If you are looking for MDV-110 IGNOU Solved Assignment solution for the subject Training and Development, you have come to the right place. MDV-110 solution on this page applies to 2022-23 session students studying in MADVS, MACSR courses of IGNOU.
MDV-110 Solved Assignment Solution by Gyaniversity
Assignment Code: MDV-110 / TMA / July 2022 – January 2023
Course Code: MDV-110
Assignment Name: Training and Development
Year: 2022 – 2023
Verification Status: Verified by Professor
Answer all the questions. Each question carries 20 marks.
Q c1. Classify the types of training. Discuss the training types based on context with suitable examples.
Ans) The main types of training can be broken down into the following:
1) Based on structure
a) Structured training
b) Semi-structured training
c) Unstructured training.
2) Based on context
a) Orientation training
b) Induction training
c) Refresher training.
3) Other categories of training.
a) Direct contact and distance training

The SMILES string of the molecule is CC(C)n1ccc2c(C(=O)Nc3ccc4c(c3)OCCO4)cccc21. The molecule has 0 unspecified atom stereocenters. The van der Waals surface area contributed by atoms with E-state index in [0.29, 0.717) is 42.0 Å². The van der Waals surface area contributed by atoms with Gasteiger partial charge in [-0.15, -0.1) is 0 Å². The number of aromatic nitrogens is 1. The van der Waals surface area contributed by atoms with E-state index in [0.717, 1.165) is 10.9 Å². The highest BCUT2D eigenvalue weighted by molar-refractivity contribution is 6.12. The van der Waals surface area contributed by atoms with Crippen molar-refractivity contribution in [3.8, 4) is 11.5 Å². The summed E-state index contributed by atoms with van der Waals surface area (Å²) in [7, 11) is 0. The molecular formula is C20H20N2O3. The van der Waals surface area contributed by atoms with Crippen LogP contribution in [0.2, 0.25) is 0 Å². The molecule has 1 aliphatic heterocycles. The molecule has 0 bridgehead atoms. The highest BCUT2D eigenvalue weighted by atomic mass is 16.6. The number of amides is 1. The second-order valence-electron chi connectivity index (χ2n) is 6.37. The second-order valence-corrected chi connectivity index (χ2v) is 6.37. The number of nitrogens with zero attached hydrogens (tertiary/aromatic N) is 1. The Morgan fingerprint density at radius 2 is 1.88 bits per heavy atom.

b) Formal and non-formal training
c) Centralized and dispersed organization of training.
Training Types based on Context:
Orientation training, Induction training, and Refresher training are three different types of training that have unique purposes and goals. Understanding the context of these types of training can help individuals and organizations make the most of their training initiatives.
Orientation Training: Orientation training is designed to introduce new employees to an organization and its culture, policies, procedures, and expectations. This type of training typically takes place on an employee's first day of work and is designed to help the employee feel welcomed and prepared for their new role. Orientation training may include an overview of the company's history and mission, a tour of the facilities, and an introduction to key personnel.
For example, a new employee at a financial services company might receive orientation training that includes a review of the company's code of conduct, a walk-through of the office, and a review of the employee's role and responsibilities.